Deshi (also Desi /ˈdsi, ˈdɛsi/; Hindustani: [deːʃiː]) is a word used to describe the people, cultures, and products of the Indian subcontinent and their diaspora, derived from Sanskrit देश (deśá), meaning "land, country".[2] Deshi traces its origin specifically to the people of the countries India, Pakistan, and Bangladesh.[3][1]

A map of the Indian subcontinent, depicting the countries of India, Pakistan, and Bangladesh from which Deshis originate[1]


The ethnonym belongs in the endonymic category (i.e., it is a self-appellation). Deshi is borrowed from the Hindustani deśī (देशी, 'national', ultimately from Sanskrit deśīya, derived from deśa (देश) 'region, province, country'.[4] The first known usage of the Sanskrit word is found in the Natya Shastra (~200 BCE), where it defines the regional varieties of folk performing arts, as opposed to the classical, pan-Indian margi. Thus, svadeśa (Sanskrit: स्वदेश) refers to one's own country or homeland, while paradeśa (Sanskrit: परदेश) refers to another's country or a foreign land.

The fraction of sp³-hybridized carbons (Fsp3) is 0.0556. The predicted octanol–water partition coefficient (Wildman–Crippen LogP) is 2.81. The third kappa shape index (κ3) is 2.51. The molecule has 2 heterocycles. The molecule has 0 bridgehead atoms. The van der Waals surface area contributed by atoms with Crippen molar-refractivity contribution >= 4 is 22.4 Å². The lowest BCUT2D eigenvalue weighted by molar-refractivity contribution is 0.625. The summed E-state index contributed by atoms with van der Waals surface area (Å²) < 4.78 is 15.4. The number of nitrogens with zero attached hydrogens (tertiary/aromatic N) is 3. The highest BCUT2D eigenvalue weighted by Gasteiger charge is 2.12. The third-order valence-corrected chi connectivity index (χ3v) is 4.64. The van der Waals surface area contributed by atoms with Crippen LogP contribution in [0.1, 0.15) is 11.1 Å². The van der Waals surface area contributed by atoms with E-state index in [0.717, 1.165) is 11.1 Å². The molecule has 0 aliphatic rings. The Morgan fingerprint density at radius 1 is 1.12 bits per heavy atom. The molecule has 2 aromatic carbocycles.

The word "Desi" comes from the Sanskrit word "Desh" meaning "country". The word "Desi" is used to refer to something "from the country" and with time its usage shifted more towards referring to people, cultures, and products of a specific region; for example, desi food, desi calendars, and desi dress.[5]

Desi contrasts with the Hindustani language word vilāyati (Anglicised as "Blighty"),[6] which originally referred to Afghanistan and Central Asia, over time it came to refer to Britain (during the British rule vilāyat, an Arabic-origin word meaning 'state', signified Britain) but may also refer more generally to anything that is European or Western. People from the subcontinent living in vilāyat (Britain) or in other Western countries refer to themselves and their ethnic culture as desi. The desi/vilāyati pair of antonyms is widely used in subcontinent languages (Hindi, Urdu, Punjabi, Bengali etc.).[citation needed]